5 Tips for Reducing Dust and Toxins in Your Home

Most people who commute in an urban environment see the smog hanging low over buildings and close their windows, or flip the air on internal circulation when stuck in bumper to bumper traffic. But if you knew just how toxic the air in your home often is, perhaps you’d just open those windows and breathe deep. It’s not your fault by any means, but most houses are full of toxic chemicals, mildew, allergens, mold and dust that cause all sorts of health problems for the residents. It’s not hard to improve things if you know what you’re doing, but it will take a commitment to green products, upkeep and possibly even dropping some poor habits. Here are five tips for reducing dust and toxins in your home.

Start your dust reduction by upping your vacuum schedule. Most people vacuum once a week, or even once every other week. This just isn’t enough. Chemicals linger from construction, and can end up coating your floors or floating through the air even several decades later. So buy yourself a quality vacuum with a certified, anti-allergen HEPA filter, and get down to work with it at least twice a week. Make sure you get in close on each and every corner, and clean out the vacuum bag after every use. Otherwise you might end up blowing the dust you just grabbed back into the air.

Cigarette smoke is packed with toxins, so if you’re a smoker it’s long past time for you to consider quitting. Secondhand smoke is hugely detrimental to the other people in your house, especially the children. Kids can develop serious allergy and asthma problems due to constant cigarette smoke exposure. Always keep it outside, but even then some of the smoke will make its way in through your doors and windows. Your best bet for long term health is to quit smoking today.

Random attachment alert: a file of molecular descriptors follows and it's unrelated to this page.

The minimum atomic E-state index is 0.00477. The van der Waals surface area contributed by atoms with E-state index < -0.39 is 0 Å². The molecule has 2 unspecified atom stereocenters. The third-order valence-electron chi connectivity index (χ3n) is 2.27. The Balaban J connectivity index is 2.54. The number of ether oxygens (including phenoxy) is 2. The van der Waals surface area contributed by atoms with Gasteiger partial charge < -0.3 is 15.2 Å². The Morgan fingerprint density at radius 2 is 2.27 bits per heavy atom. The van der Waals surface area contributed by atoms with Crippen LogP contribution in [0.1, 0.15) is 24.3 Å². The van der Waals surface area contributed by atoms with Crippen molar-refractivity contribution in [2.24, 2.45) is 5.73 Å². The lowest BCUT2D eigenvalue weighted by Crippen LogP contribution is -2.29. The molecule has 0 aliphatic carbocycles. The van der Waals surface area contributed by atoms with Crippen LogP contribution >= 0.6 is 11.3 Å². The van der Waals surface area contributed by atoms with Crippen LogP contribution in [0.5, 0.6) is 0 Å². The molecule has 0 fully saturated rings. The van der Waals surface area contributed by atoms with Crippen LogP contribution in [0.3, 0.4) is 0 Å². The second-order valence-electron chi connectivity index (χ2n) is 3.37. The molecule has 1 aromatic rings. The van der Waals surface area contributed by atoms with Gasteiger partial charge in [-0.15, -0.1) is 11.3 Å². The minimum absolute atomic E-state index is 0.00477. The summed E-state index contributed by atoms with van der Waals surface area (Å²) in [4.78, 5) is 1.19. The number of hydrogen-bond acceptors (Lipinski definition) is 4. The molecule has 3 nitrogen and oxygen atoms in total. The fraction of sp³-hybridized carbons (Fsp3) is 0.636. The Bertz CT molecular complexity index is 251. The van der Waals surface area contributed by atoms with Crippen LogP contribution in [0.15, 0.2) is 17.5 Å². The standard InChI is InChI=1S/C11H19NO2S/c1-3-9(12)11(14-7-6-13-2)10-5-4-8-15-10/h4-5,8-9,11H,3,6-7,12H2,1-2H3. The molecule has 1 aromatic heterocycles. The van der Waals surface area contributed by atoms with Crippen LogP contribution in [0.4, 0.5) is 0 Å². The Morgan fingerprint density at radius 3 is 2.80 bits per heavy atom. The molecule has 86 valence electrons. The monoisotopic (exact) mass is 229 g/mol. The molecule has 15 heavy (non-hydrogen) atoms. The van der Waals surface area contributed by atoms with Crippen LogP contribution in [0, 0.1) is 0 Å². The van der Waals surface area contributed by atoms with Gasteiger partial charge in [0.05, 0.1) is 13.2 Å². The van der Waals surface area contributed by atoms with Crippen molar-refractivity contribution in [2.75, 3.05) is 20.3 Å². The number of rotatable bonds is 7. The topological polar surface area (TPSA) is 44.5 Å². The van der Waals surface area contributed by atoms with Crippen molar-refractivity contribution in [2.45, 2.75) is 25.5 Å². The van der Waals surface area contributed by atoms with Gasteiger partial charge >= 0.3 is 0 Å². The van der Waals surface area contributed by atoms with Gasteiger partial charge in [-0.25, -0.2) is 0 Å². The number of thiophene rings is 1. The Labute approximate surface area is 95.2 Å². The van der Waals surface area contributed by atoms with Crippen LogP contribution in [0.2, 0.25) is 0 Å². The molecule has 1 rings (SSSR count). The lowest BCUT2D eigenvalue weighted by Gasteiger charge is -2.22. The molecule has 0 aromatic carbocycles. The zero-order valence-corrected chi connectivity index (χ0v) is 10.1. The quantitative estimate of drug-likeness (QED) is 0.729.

You should also have your home professionally tested for toxic chemicals. Science has evolved to the point where a house can be tested for almost anything, from radon to lead. You really don’t want to live in a building that has these issues, or things like brain damage and cancer could be the long term results. Testing isn’t expensive, and you can grab the samples yourself and bring them to the lab facility if you want to save a bit of money.

People often bring all sorts of toxic chemicals into their homes in service of cleaning. The problem is, those harsh cleaners could be doing more damage to your family than the good they do otherwise. The same goes for pesticides or other pest treatments and spray air fresheners. Each of those products ends up in the air, and therefore enters your lungs. Look for organic or natural products to replace those you used to use, and consider addressing the cause of your pest or rodent issues instead of trying to use a chemical band aid.

Finally, do your best to eat as natural and organic a diet as possible. This will help in a wide number of ways. You’ll get more nutrition in your diet, and will keep further pesticides out of your home. If you want to pair these efforts with your goal of energy independence by 2016, start up an organic garden in the backyard. If you give it a bit of time and effort you could greatly reduce your shopping bill. And all of the extra vegetation on your property will increase the air quality around your home as well.

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  3. How to Clean Your Home Without Using Harsh Chemicals
  4. Three Kinds of Plants That Improve the Air Quality in Your Home
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